Distributed Cognition and the Shared Knowledge Model of the Mazahua: A Cultural Approach
Mariëtte de Haan, University of Utrecht
Journal of Interactive Learning Research Volume 13, Number 1, ISSN 1093-023X Publisher: Association for the Advancement of Computing in Education (AACE), Waynesville, NC
The distributed and situated character of informal and nonwestern learning practices has recently become a source of inspiration for the reform of school practices. The notion that cognition and knowledge is to be seen as situationally bound has promoted forms of learning in which responsible engagement in socially relevant activities is seen as crucial for effective learning results. To evaluate the usefulness of these nonwestern learning practices for school reform a study of the teaching-learning practices of a Native American group is presented. Their shared knowledge model of learning is based on the interconnectedness between knowledge and practice. Their ideas on knowledge and learning as well as their guidance model are compared with cognitive apprenticeship models mostly designed for school. The comparison and in particular the differences found give rise to a discussion on the cultural nature of guidance models. A view is advanced in which the distributed nature of cognition is seen as only one of the many possible sources of inspiration to reform our teaching.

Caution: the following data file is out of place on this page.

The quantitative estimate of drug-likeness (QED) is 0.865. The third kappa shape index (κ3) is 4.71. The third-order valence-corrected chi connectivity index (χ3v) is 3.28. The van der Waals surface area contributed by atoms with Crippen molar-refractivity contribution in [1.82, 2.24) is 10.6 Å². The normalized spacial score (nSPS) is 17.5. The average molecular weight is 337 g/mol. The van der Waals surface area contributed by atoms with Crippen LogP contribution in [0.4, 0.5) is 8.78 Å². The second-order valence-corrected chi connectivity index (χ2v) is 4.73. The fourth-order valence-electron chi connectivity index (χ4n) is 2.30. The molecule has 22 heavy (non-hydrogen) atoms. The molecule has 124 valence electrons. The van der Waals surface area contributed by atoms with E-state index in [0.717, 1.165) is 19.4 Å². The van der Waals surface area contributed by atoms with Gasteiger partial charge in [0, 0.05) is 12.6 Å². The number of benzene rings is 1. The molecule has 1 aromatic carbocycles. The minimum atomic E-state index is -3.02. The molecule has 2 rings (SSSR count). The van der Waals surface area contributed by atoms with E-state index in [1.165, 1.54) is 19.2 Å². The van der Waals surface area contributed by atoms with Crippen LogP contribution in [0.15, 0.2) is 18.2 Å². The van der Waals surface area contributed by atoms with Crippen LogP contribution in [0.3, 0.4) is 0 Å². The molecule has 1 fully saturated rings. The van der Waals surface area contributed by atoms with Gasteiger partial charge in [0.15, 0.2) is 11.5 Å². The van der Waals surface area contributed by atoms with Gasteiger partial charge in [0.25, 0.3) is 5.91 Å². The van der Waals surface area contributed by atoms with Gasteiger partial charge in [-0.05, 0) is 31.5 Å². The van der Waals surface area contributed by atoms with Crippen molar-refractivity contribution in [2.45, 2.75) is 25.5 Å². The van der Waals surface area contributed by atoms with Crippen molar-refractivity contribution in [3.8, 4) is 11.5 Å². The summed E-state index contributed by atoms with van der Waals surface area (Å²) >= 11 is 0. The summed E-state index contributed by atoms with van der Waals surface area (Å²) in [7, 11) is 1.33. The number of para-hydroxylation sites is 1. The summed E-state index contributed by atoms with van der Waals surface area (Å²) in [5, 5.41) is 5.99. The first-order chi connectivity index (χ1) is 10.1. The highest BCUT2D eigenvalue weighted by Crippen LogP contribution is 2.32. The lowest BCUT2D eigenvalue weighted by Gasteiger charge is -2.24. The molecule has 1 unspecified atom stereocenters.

Haan, M.d. (2002). Distributed Cognition and the Shared Knowledge Model of the Mazahua: A Cultural Approach. Journal of Interactive Learning Research, 13(1), 31-50. Norfolk, VA: Association for the Advancement of Computing in Education (AACE).
© 2002 Association for the Advancement of Computing in Education (AACE)
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Dave S. Knowlton, Southern Illinois University Edwardsville, United States
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